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K-Pop in Latin America: Identity, Fandom, and Digital Culture

Fri, March 27, 8:30 to 10:30am, Chicago Sheraton Hotel & Towers, Floor: Lobby, Level 3, Parlor D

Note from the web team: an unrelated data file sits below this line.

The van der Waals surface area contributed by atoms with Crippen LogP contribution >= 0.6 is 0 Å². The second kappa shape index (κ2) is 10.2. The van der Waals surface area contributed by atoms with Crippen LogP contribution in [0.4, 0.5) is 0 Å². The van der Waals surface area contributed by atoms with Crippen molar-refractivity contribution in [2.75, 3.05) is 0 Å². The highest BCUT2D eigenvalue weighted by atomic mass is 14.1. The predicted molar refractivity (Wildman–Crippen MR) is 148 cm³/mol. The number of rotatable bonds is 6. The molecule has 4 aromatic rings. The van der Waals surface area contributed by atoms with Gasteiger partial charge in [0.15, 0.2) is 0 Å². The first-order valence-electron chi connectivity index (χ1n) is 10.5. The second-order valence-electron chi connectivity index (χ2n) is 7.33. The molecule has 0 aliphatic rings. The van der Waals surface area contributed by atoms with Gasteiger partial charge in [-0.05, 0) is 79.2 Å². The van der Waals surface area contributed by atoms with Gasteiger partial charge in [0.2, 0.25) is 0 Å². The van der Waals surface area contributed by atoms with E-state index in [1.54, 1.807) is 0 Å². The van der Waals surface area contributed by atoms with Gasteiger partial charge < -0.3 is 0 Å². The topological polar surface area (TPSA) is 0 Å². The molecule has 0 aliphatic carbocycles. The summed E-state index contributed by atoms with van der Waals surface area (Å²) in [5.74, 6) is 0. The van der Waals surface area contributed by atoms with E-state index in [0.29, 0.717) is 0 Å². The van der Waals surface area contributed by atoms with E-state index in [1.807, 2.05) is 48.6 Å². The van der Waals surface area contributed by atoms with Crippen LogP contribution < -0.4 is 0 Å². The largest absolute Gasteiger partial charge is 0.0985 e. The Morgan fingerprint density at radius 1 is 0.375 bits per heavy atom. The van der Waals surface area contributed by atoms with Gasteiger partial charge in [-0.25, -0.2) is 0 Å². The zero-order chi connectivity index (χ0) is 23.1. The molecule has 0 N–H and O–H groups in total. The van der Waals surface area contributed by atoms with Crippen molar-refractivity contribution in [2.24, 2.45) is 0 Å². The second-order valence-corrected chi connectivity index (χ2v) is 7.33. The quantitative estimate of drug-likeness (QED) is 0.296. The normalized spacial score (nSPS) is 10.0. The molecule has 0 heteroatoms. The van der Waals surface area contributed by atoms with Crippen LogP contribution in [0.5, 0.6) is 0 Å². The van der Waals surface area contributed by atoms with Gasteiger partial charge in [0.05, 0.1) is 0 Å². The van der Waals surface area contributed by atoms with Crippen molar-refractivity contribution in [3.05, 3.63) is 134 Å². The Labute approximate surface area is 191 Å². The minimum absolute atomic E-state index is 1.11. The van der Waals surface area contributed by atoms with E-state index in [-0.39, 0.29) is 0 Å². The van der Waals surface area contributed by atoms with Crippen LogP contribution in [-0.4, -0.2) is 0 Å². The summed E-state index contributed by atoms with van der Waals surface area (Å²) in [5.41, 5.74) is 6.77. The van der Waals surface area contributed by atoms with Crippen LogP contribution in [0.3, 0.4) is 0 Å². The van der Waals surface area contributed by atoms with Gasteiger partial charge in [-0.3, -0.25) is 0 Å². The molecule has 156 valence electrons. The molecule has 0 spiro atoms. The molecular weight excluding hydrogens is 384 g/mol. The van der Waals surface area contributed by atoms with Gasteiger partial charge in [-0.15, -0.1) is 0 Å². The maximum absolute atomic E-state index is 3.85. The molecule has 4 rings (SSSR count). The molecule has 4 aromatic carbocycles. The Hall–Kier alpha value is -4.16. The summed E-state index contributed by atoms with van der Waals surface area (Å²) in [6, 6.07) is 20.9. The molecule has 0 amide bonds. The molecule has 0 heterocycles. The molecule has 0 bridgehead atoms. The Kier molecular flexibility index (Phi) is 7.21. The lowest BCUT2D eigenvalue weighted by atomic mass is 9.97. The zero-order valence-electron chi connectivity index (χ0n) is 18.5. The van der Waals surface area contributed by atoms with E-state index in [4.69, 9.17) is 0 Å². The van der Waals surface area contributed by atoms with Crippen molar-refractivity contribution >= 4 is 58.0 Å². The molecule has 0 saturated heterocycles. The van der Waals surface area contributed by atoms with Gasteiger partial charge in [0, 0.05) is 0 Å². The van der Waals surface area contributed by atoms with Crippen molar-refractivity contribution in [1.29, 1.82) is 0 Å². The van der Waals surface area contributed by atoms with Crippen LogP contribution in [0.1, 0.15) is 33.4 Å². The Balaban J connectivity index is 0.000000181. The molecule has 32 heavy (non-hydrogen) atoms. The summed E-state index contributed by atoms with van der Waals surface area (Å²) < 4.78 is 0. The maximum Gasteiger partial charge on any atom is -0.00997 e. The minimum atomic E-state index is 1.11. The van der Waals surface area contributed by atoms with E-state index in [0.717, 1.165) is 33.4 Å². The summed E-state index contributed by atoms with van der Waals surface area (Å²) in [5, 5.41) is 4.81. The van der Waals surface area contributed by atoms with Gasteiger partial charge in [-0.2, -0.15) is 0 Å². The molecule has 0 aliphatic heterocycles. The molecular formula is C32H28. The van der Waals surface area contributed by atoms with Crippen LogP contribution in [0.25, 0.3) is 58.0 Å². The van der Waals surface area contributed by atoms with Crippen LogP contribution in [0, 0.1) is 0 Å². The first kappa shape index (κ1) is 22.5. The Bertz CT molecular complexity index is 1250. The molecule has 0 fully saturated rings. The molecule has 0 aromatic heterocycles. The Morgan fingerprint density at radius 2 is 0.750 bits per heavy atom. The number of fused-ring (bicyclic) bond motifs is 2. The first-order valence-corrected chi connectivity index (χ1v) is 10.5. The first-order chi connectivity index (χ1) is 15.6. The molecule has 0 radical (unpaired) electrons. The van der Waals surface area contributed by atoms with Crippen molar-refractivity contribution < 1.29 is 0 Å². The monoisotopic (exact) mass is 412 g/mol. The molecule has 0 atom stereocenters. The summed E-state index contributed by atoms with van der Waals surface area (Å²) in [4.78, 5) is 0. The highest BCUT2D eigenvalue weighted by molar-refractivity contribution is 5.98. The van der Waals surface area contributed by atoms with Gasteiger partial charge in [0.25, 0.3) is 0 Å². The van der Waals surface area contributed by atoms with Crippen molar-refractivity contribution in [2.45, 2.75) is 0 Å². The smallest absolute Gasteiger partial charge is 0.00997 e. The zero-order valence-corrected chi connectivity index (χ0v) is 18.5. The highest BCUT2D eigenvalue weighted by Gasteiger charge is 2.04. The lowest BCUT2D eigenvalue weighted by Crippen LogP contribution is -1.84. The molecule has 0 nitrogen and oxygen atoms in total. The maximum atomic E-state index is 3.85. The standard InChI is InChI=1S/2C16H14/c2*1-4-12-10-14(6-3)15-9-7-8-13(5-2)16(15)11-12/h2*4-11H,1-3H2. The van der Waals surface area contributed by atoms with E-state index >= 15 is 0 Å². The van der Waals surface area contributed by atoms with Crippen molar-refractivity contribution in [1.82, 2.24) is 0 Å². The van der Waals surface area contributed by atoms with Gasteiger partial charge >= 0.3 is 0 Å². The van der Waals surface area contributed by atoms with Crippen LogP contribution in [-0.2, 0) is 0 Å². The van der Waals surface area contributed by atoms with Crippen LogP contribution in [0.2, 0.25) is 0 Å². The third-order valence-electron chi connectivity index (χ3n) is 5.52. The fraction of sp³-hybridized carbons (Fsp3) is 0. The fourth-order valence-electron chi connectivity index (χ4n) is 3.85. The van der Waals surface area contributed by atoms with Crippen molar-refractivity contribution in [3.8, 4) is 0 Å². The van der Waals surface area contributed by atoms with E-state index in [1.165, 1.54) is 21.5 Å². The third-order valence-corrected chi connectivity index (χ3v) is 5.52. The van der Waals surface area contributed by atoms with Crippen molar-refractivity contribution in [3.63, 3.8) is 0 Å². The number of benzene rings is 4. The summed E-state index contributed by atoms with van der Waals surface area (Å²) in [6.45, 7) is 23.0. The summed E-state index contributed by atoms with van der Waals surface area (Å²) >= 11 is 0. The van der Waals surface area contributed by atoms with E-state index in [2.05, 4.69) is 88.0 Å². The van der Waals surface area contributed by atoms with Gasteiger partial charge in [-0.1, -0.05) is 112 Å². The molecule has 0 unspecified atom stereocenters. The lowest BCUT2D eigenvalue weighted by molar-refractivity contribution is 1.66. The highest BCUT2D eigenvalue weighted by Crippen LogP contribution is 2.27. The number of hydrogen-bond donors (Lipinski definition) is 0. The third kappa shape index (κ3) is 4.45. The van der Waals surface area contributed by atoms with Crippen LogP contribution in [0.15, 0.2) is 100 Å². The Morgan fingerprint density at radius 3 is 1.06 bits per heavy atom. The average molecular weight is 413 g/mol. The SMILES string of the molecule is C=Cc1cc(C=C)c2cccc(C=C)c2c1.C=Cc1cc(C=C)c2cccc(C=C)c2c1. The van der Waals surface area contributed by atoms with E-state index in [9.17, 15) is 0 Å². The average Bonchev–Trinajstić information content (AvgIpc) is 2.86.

The recent global dispersion of K-pop across the world is receiving a lot of media attention, but scholars have overlooked its popularity and significance in Latin America. Despite the lack of shared linguistic, cultural, and geographical proximity between South Korea and Latin American countries, K-pop has unexpectedly resonated well with youths in Peru and Chile. Nevertheless, K-pop cannot be understood simply as a hybrid meta-textual genre or as a transnational vector of global media culture, since it creatively syncretizes elements from both the American and Japanese pop. Rather, the popularity of K-pop in Latin America needs to be critically examined as a subculture stemming from an intricate and conflated web of different socio-economic, political, and cultural factors between South Korea and Latin America. Moreover, the broadcast of Spanish dubbed Korean dramas on “TV abierta” (terrestrial TV stations) have played a key role in expanding the K-pop fandom, as well as transforming digital cultural practices in Latin America. For instance, a live online radio station known as K-pop Mexico was established to stream K-pop music to Latin American listeners, and to provide a discussion forum in which fans can discuss about their favorite K-pop songs and artists. This essay explores how the aforementioned socio-economic and cultural dimensions have contributed to the transnationalization of K-pop in Latin America. Based on oral interviews with online radio DJs, cover dance groups and fans, the essay explicates how the popularity of K-pop, as a subcultural phenomenon, has transformed digital media and fan culture, as well as cultural identities of youths in Latin America.